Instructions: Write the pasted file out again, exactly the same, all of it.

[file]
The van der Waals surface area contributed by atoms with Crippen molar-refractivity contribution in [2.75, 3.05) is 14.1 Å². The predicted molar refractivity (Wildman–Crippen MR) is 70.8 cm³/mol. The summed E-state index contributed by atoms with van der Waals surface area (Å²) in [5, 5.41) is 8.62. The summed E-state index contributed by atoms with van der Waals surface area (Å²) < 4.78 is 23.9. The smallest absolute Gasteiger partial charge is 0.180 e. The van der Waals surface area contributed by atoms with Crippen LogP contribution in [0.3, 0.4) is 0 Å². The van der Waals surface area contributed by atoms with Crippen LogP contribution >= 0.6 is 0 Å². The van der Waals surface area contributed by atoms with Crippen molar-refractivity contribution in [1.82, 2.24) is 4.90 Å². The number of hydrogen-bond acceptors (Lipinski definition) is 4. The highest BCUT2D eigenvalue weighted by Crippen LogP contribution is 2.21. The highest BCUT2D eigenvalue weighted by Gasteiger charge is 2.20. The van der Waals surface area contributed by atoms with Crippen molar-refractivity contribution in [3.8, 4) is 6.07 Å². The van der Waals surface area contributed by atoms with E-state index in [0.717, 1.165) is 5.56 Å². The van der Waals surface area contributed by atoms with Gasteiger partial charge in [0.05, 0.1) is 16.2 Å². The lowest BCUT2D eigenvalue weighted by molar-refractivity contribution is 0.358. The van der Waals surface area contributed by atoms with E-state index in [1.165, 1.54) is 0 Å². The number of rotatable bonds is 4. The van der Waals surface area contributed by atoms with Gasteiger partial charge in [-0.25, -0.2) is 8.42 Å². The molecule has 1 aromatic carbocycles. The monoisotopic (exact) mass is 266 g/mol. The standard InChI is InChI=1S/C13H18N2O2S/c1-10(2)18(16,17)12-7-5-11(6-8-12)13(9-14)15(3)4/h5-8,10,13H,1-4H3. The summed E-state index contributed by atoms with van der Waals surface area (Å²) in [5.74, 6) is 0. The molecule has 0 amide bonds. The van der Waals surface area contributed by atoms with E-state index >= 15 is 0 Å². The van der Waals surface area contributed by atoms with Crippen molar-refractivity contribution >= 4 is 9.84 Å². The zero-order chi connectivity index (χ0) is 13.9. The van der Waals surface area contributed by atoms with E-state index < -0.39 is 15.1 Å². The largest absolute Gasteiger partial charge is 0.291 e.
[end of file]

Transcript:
The van der Waals surface area contributed by atoms with Crippen molar-refractivity contribution in [2.75, 3.05) is 14.1 Å². The predicted molar refractivity (Wildman–Crippen MR) is 70.8 cm³/mol. The summed E-state index contributed by atoms with van der Waals surface area (Å²) in [5, 5.41) is 8.62. The summed E-state index contributed by atoms with van der Waals surface area (Å²) < 4.78 is 23.9. The smallest absolute Gasteiger partial charge is 0.180 e. The van der Waals surface area contributed by atoms with Crippen LogP contribution in [0.3, 0.4) is 0 Å². The van der Waals surface area contributed by atoms with Crippen LogP contribution >= 0.6 is 0 Å². The van der Waals surface area contributed by atoms with Crippen molar-refractivity contribution in [1.82, 2.24) is 4.90 Å². The number of hydrogen-bond acceptors (Lipinski definition) is 4. The highest BCUT2D eigenvalue weighted by Crippen LogP contribution is 2.21. The highest BCUT2D eigenvalue weighted by Gasteiger charge is 2.20. The van der Waals surface area contributed by atoms with Crippen molar-refractivity contribution in [3.8, 4) is 6.07 Å². The van der Waals surface area contributed by atoms with E-state index in [0.717, 1.165) is 5.56 Å². The van der Waals surface area contributed by atoms with Gasteiger partial charge in [0.05, 0.1) is 16.2 Å². The lowest BCUT2D eigenvalue weighted by molar-refractivity contribution is 0.358. The van der Waals surface area contributed by atoms with E-state index in [1.165, 1.54) is 0 Å². The number of rotatable bonds is 4. The van der Waals surface area contributed by atoms with Gasteiger partial charge in [-0.25, -0.2) is 8.42 Å². The molecule has 1 aromatic carbocycles. The monoisotopic (exact) mass is 266 g/mol. The standard InChI is InChI=1S/C13H18N2O2S/c1-10(2)18(16,17)12-7-5-11(6-8-12)13(9-14)15(3)4/h5-8,10,13H,1-4H3. The summed E-state index contributed by atoms with van der Waals surface area (Å²) in [5.74, 6) is 0. The molecule has 0 amide bonds. The van der Waals surface area contributed by atoms with E-state index >= 15 is 0 Å². The van der Waals surface area contributed by atoms with Crippen molar-refractivity contribution >= 4 is 9.84 Å². The zero-order chi connectivity index (χ0) is 13.9. The van der Waals surface area contributed by atoms with E-state index < -0.39 is 15.1 Å². The largest absolute Gasteiger partial charge is 0.291 e.